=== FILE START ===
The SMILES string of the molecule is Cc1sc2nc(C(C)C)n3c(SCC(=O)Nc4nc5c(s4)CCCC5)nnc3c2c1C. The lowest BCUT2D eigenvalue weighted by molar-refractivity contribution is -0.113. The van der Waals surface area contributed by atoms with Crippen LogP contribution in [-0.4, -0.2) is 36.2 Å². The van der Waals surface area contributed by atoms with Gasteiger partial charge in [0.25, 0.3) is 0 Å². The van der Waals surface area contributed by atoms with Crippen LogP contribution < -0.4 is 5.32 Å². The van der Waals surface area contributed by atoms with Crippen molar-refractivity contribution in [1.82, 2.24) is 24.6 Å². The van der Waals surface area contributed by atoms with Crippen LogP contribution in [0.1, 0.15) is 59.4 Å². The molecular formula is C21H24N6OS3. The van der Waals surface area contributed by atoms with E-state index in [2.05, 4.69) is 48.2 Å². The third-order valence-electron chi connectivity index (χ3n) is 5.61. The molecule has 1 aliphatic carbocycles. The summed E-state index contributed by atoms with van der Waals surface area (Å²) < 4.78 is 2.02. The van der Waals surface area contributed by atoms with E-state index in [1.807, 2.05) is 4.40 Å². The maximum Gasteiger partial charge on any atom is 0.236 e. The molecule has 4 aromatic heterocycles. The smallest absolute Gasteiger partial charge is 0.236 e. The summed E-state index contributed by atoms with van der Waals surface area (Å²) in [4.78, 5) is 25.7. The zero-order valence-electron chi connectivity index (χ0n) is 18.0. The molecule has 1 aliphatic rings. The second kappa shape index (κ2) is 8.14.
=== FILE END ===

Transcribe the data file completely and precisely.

The SMILES string of the molecule is Cc1sc2nc(C(C)C)n3c(SCC(=O)Nc4nc5c(s4)CCCC5)nnc3c2c1C. The lowest BCUT2D eigenvalue weighted by molar-refractivity contribution is -0.113. The van der Waals surface area contributed by atoms with Crippen LogP contribution in [-0.4, -0.2) is 36.2 Å². The van der Waals surface area contributed by atoms with Gasteiger partial charge in [0.25, 0.3) is 0 Å². The van der Waals surface area contributed by atoms with Crippen LogP contribution < -0.4 is 5.32 Å². The van der Waals surface area contributed by atoms with Crippen molar-refractivity contribution in [1.82, 2.24) is 24.6 Å². The van der Waals surface area contributed by atoms with Crippen LogP contribution in [0.1, 0.15) is 59.4 Å². The molecular formula is C21H24N6OS3. The van der Waals surface area contributed by atoms with E-state index in [2.05, 4.69) is 48.2 Å². The third-order valence-electron chi connectivity index (χ3n) is 5.61. The molecule has 1 aliphatic carbocycles. The summed E-state index contributed by atoms with van der Waals surface area (Å²) < 4.78 is 2.02. The van der Waals surface area contributed by atoms with E-state index in [1.807, 2.05) is 4.40 Å². The maximum Gasteiger partial charge on any atom is 0.236 e. The molecule has 4 aromatic heterocycles. The smallest absolute Gasteiger partial charge is 0.236 e. The summed E-state index contributed by atoms with van der Waals surface area (Å²) in [4.78, 5) is 25.7. The zero-order valence-electron chi connectivity index (χ0n) is 18.0. The molecule has 1 aliphatic rings. The second kappa shape index (κ2) is 8.14.